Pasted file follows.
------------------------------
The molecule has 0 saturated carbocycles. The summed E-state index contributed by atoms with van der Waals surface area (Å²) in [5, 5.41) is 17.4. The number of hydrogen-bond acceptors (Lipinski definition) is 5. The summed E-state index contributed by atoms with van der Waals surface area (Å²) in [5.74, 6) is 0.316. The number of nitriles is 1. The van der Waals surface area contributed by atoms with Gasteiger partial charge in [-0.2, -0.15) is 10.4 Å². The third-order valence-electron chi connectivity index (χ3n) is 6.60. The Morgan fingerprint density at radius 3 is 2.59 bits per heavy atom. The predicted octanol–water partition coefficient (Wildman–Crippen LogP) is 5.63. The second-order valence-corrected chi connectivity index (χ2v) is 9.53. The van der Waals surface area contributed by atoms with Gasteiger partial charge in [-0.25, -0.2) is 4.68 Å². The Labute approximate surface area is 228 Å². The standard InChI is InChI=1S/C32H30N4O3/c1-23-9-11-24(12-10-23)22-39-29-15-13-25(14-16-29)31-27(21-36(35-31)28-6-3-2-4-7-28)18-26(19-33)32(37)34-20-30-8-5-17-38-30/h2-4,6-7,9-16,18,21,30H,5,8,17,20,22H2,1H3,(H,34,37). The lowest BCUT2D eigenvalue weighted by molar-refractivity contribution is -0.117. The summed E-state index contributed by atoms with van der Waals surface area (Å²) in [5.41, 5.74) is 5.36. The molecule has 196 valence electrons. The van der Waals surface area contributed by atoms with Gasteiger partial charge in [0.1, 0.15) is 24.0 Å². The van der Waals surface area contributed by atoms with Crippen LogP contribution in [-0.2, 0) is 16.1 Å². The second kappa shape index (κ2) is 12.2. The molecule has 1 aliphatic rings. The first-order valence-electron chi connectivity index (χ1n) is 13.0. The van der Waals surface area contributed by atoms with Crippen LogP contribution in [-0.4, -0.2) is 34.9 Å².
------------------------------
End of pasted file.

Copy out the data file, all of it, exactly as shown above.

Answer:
The molecule has 0 saturated carbocycles. The summed E-state index contributed by atoms with van der Waals surface area (Å²) in [5, 5.41) is 17.4. The number of hydrogen-bond acceptors (Lipinski definition) is 5. The summed E-state index contributed by atoms with van der Waals surface area (Å²) in [5.74, 6) is 0.316. The number of nitriles is 1. The van der Waals surface area contributed by atoms with Gasteiger partial charge in [-0.2, -0.15) is 10.4 Å². The third-order valence-electron chi connectivity index (χ3n) is 6.60. The Morgan fingerprint density at radius 3 is 2.59 bits per heavy atom. The predicted octanol–water partition coefficient (Wildman–Crippen LogP) is 5.63. The second-order valence-corrected chi connectivity index (χ2v) is 9.53. The van der Waals surface area contributed by atoms with Gasteiger partial charge in [-0.25, -0.2) is 4.68 Å². The Labute approximate surface area is 228 Å². The standard InChI is InChI=1S/C32H30N4O3/c1-23-9-11-24(12-10-23)22-39-29-15-13-25(14-16-29)31-27(21-36(35-31)28-6-3-2-4-7-28)18-26(19-33)32(37)34-20-30-8-5-17-38-30/h2-4,6-7,9-16,18,21,30H,5,8,17,20,22H2,1H3,(H,34,37). The lowest BCUT2D eigenvalue weighted by molar-refractivity contribution is -0.117. The summed E-state index contributed by atoms with van der Waals surface area (Å²) in [5.41, 5.74) is 5.36. The molecule has 196 valence electrons. The van der Waals surface area contributed by atoms with Gasteiger partial charge in [0.1, 0.15) is 24.0 Å². The van der Waals surface area contributed by atoms with Crippen LogP contribution in [-0.2, 0) is 16.1 Å². The second kappa shape index (κ2) is 12.2. The molecule has 1 aliphatic rings. The first-order valence-electron chi connectivity index (χ1n) is 13.0. The van der Waals surface area contributed by atoms with Crippen LogP contribution in [-0.4, -0.2) is 34.9 Å².